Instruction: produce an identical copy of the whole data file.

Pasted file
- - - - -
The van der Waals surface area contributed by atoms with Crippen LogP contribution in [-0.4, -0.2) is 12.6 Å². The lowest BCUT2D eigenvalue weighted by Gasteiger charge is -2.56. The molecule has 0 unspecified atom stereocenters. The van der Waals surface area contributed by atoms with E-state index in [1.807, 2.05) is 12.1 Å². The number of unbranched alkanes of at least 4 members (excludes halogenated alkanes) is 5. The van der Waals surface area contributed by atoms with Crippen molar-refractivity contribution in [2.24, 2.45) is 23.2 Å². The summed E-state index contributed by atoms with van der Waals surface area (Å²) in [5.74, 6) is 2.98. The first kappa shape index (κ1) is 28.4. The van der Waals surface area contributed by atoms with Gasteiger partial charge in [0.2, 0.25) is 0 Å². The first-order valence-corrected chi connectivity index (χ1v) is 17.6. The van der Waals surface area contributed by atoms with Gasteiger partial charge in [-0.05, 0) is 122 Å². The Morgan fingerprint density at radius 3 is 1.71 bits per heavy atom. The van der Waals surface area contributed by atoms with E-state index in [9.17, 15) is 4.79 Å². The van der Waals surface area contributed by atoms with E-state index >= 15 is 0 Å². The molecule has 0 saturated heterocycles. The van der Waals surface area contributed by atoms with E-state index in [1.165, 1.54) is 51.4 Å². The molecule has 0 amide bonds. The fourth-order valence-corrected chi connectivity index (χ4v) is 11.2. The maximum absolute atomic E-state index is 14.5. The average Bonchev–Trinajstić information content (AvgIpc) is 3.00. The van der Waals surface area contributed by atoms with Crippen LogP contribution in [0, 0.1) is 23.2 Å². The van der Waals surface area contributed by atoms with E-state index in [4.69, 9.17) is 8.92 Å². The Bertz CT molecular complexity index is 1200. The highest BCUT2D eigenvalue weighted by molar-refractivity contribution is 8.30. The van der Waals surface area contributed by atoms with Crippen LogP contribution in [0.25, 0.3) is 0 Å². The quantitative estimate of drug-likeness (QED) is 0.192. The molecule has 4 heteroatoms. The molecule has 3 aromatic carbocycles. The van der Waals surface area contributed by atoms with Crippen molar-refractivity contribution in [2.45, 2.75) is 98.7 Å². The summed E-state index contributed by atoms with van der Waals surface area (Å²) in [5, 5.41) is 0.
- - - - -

The van der Waals surface area contributed by atoms with Crippen LogP contribution in [-0.4, -0.2) is 12.6 Å². The lowest BCUT2D eigenvalue weighted by Gasteiger charge is -2.56. The molecule has 0 unspecified atom stereocenters. The van der Waals surface area contributed by atoms with E-state index in [1.807, 2.05) is 12.1 Å². The number of unbranched alkanes of at least 4 members (excludes halogenated alkanes) is 5. The van der Waals surface area contributed by atoms with Crippen molar-refractivity contribution in [2.24, 2.45) is 23.2 Å². The summed E-state index contributed by atoms with van der Waals surface area (Å²) in [5.74, 6) is 2.98. The first kappa shape index (κ1) is 28.4. The van der Waals surface area contributed by atoms with Gasteiger partial charge in [0.2, 0.25) is 0 Å². The first-order valence-corrected chi connectivity index (χ1v) is 17.6. The van der Waals surface area contributed by atoms with Gasteiger partial charge in [-0.05, 0) is 122 Å². The Morgan fingerprint density at radius 3 is 1.71 bits per heavy atom. The van der Waals surface area contributed by atoms with E-state index in [9.17, 15) is 4.79 Å². The van der Waals surface area contributed by atoms with E-state index >= 15 is 0 Å². The molecule has 0 saturated heterocycles. The van der Waals surface area contributed by atoms with E-state index in [1.165, 1.54) is 51.4 Å². The molecule has 0 amide bonds. The fourth-order valence-corrected chi connectivity index (χ4v) is 11.2. The maximum absolute atomic E-state index is 14.5. The average Bonchev–Trinajstić information content (AvgIpc) is 3.00. The van der Waals surface area contributed by atoms with Crippen LogP contribution in [0, 0.1) is 23.2 Å². The van der Waals surface area contributed by atoms with E-state index in [4.69, 9.17) is 8.92 Å². The Bertz CT molecular complexity index is 1200. The highest BCUT2D eigenvalue weighted by molar-refractivity contribution is 8.30. The van der Waals surface area contributed by atoms with Crippen LogP contribution in [0.25, 0.3) is 0 Å². The quantitative estimate of drug-likeness (QED) is 0.192. The molecule has 4 heteroatoms. The molecule has 3 aromatic carbocycles. The van der Waals surface area contributed by atoms with Crippen molar-refractivity contribution in [2.45, 2.75) is 98.7 Å². The summed E-state index contributed by atoms with van der Waals surface area (Å²) in [5, 5.41) is 0.